When two well-decorated soldiers return home, after fighting in WWII, they are received very differently in their hometown. Set in Mississippi, Mudbound takes us through the struggle between race, class, and two families as they learn to coexist. Or do they? When a friendship between a black solider and a white soldier begins, the whole farm goes red. Directed and co-written by Dee Rees (in collaboration with Virgil Williams), Mudbound is one of the absolute "must-see" films of the 2018 awards cycle. (LMB: 4.5/5)
Review by FF2 Contributing Editor Lindsy M. Bissonnette
Based on the novel of the same name by Hillary Jordan, Mudbound is set in rural Mississippi on a farm where two very different families are struggling to survive.
First we meet the McAllan’s, a used-to-be-bourgeois white family, who have just recently moved to the farm to follow “Henry’s” (Jason Clarke) dream of owning land like his family did during his childhood. His wife “Laura” (Carey Mulligan), used to a more luxurious life in the suburbs, isn’t thrilled with the hard life on the farm, and their two young daughters and Henry’s racist, father, “Pappy” (Jonathan Banks), make it even more difficult.
Meanwhile, just down the road live the Jacksons, a black family, who are tenant farmers on the land. “Hap” (Rob Morgan) is the father and head of the household, proud to be a tenant and not a sharecropper. His wife, “Florence” (Mary J. Blige) is a kind and intelligent woman, who takes care of the children, cooks, cleans, and is also a midwife.
Henry’s brother, “Jamie” (Garret Hedlund) was a flight captain in the war, while Hap’s son “Ronsel” (Jason Mitchell) was a sergeant in a tank unit. When they return to Mississippi, they are treated very differently. Ronsel hopes to be treated with the same respect he was shown in Europe, but unfortunately, while the rest of the world has progressed, Mississippi has stayed the same, and he faces the same racism and disrespect he endured before the war. When Jamie and Ronsel strike up a friendship, bonding over their PTSD and frustration at the way things are, there’s extreme tension between the two families, which peaks the interest of the town, resulting in a an incredibly horrifying scene that I will not spoil for you.
Mudbound, directed by Dee Rees and written by Dee Rees and Virgil Williams, is a fantastic film that takes the viewer through the day-by-day. It is an agonizing example and exploration of racism, sexism, and overall hatred of others, both physically and mentally, but more than that, it’s a metaphor: we all come from mud in some way or another, we are sculpted by the places and events around us, and are all destined to return to it when we finally meet our maker.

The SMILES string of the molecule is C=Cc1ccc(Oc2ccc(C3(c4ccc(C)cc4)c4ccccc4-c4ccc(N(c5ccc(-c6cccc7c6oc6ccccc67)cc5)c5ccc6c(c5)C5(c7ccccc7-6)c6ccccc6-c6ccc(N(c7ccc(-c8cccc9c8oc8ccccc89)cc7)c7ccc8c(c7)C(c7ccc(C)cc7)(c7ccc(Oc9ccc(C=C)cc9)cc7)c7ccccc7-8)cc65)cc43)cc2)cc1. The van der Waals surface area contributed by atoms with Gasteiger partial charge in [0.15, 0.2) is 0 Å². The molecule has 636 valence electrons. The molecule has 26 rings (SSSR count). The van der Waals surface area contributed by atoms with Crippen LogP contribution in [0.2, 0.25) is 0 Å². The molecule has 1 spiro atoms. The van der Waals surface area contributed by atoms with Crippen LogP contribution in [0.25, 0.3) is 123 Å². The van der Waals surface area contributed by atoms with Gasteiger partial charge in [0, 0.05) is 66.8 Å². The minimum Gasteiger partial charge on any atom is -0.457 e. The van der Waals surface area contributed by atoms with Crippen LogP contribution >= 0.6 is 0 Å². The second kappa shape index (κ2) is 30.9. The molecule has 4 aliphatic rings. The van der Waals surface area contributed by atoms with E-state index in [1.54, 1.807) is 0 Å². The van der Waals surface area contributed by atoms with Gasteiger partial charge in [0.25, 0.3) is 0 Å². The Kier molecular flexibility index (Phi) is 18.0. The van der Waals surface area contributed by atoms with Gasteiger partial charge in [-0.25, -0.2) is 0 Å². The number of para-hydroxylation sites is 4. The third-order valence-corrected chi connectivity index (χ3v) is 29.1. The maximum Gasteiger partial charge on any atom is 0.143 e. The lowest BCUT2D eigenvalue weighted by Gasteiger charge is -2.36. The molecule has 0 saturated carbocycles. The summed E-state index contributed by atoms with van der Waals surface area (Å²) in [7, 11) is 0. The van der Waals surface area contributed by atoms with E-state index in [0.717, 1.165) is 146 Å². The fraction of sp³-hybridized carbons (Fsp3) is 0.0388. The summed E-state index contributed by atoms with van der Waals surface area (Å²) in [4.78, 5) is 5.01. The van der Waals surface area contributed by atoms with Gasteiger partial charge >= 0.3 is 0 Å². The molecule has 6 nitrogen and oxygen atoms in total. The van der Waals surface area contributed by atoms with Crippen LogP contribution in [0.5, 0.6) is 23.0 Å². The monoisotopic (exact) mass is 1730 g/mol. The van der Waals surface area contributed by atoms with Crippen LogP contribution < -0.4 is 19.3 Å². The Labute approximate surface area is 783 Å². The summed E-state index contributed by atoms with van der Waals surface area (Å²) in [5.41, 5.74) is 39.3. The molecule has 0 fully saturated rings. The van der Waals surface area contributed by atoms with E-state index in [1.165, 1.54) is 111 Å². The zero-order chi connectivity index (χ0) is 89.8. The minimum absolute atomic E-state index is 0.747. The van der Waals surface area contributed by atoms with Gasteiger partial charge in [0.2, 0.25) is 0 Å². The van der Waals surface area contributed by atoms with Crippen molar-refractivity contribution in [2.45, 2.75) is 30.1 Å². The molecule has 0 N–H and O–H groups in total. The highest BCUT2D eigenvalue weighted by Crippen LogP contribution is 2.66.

The ensemble nature of the film is cleverly executed through voice over, which delves the audience deep into the psyche of the main characters. These short snippets show us the true feelings of each person, though they never say them aloud, and gives us a chance to hear their thoughts. Every actor gives a heart-wrenching and unforgettable performance. One of my personal favorite moments is when Florence describes her sudden understanding as to why her mother always left her and her siblings to go take care of a white family’s children: Now I know that love is a kind of survival.
Fabulous acting and script aside, there are many other aspects of this film that make it simply stunning. Mudbound flashes back and forth between the present and the past, giving us a glimpse at the way things used to be, before Laura moved to the farm, before Henry and Laura were married, before Jamie and Ronsel went to war. In fact, the film opens at the end, with Jamie and Henry frantically digging a grave in attempts to beat an oncoming storm. As the water begins to pour down from the skies, the two hurry to get the hole in the ground, but they soon become caked in mud, which makes both digging the grave and getting out of it more difficult.
We see a quick glimpse of Jamie’s true nature: behind his boyish good looks, dashing smile, and overtly confident façade lies a terrified child who is incredibly lonely. We also receive a lesson in Henry’s unbreakable, stone-like, and hard-headed nature, and he remains so throughout the rest of the film.
From beautiful cinematic pans across hazy fields, to the powerful script, this film is a gripping, metaphoric mental game of classism, sexism, but most of all racism. Mudbound is an absolute, must-see film, and though it is available on Netflix, I highly recommend seeing this one on the big screen. You will not be disappointed.
© Lindsy M. Bissonnette (11/18/17) FF2 Media
Top Photo: poster for Mudbound
Middle Photo: Florence and Laura in the kitchen
Bottom Photo: Florence on the farm.
Photo Credits: Steve Dietl
Q: Does Mudbound pass the Bechdel-Wallace Test?
Laura and Florence become intimately entwined in their years on the farm -- sometimes as neighbors, sometimes as employer/employee, but always as women who are mothers first, struggling to raise their families under difficult conditions.